The five sites that did not exceed the guideline were a mix of industrial and urban sites.

Sulphur dioxide is produced from the combustion of fossil fuels that contain sulphur, such as coal and oil (used for home heating, industry, and shipping). Industrial sources include milk powder production, thermal electricity generation, petrol refining, aluminium smelting, and steel manufacturing. Natural sources include geothermal activity and volcanoes.


Arsenic can aggravate and is associated with heart conditions, and damage nerves. Arsenic is also associated with cancer of the skin and lungs.

In 2012, annual arsenic concentrations in Wainuiomata (7.1 ng/m3 (nanograms per cubic metre of air)), near Wellington, exceeded the annual health-based guideline set out in the Ministry for the Environment’s Ambient Air Quality Guidelines (2002) of 5.5 ng/m3 by 29 percent.

Other monitoring studies that use screening methods (methods that cannot be directly compared with the annual health-based guideline, but still provide a good indication of concentrations) suggest that arsenic concentrations could exceed the annual health-based guideline in other locations. These locations are in the urban areas of Auckland, Christchurch, Napier, Hastings, Masterton, Blenheim, Nelson, and Timaru (Cavanagh, Davy, Ancelet, & Wilton, 2012).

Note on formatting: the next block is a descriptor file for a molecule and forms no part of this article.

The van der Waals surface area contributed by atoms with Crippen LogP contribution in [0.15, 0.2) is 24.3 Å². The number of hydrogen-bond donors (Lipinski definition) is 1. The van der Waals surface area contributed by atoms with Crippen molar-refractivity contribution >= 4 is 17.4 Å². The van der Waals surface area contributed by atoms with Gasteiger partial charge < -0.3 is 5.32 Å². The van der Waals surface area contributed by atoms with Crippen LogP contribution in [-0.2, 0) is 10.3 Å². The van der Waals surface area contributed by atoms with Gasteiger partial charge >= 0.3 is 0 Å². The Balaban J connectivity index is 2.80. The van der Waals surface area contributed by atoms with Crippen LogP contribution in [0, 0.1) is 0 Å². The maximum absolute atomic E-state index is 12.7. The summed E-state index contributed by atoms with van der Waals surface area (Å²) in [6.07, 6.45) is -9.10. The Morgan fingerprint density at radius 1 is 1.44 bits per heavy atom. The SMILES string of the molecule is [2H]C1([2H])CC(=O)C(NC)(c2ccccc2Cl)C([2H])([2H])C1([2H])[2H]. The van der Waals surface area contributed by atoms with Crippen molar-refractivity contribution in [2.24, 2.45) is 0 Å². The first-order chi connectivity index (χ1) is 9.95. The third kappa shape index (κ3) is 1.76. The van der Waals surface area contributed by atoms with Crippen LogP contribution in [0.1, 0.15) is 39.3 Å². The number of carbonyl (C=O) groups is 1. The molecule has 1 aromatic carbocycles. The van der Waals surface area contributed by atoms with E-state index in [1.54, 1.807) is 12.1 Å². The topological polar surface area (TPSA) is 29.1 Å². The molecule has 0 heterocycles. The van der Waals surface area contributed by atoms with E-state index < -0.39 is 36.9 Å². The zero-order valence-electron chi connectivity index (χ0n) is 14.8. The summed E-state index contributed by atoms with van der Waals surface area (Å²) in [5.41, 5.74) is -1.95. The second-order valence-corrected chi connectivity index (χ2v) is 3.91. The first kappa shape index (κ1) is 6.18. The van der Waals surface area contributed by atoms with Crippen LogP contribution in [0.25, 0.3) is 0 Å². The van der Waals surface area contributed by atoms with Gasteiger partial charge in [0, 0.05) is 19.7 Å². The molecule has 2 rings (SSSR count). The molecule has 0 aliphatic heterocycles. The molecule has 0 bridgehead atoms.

Some councils are undergoing, or planning to start, monitoring studies to help understand arsenic concentrations in their region. Greater Wellington Regional Council and GNS Science, for example, are conducting a study which may help improve the comparability of results from arsenic monitoring using screening methods with the annual health-based guideline.

Arsenic in New Zealand’s outdoor air comes largely from burning timber treated with the preservative copper-chromate-arsenic. The timber is treated to stop rotting when it is used outdoors, for example, for decking and fencing. Offcuts from building projects are sometimes burnt for home heating. Some industrial activities also emit arsenic.


Lead can have adverse effects on the nervous system and can impair mental development in children and hearing.

Since petrol in New Zealand became lead free in 1996, lead concentrations have been well below the health-based guideline set out in the Ambient Air Quality Guidelines (2002). Because of this, the monitoring of lead has reduced. In 2012, monitoring occurred at one peak site and the results were well below the guideline. These results suggest that lead concentrations elsewhere are also low.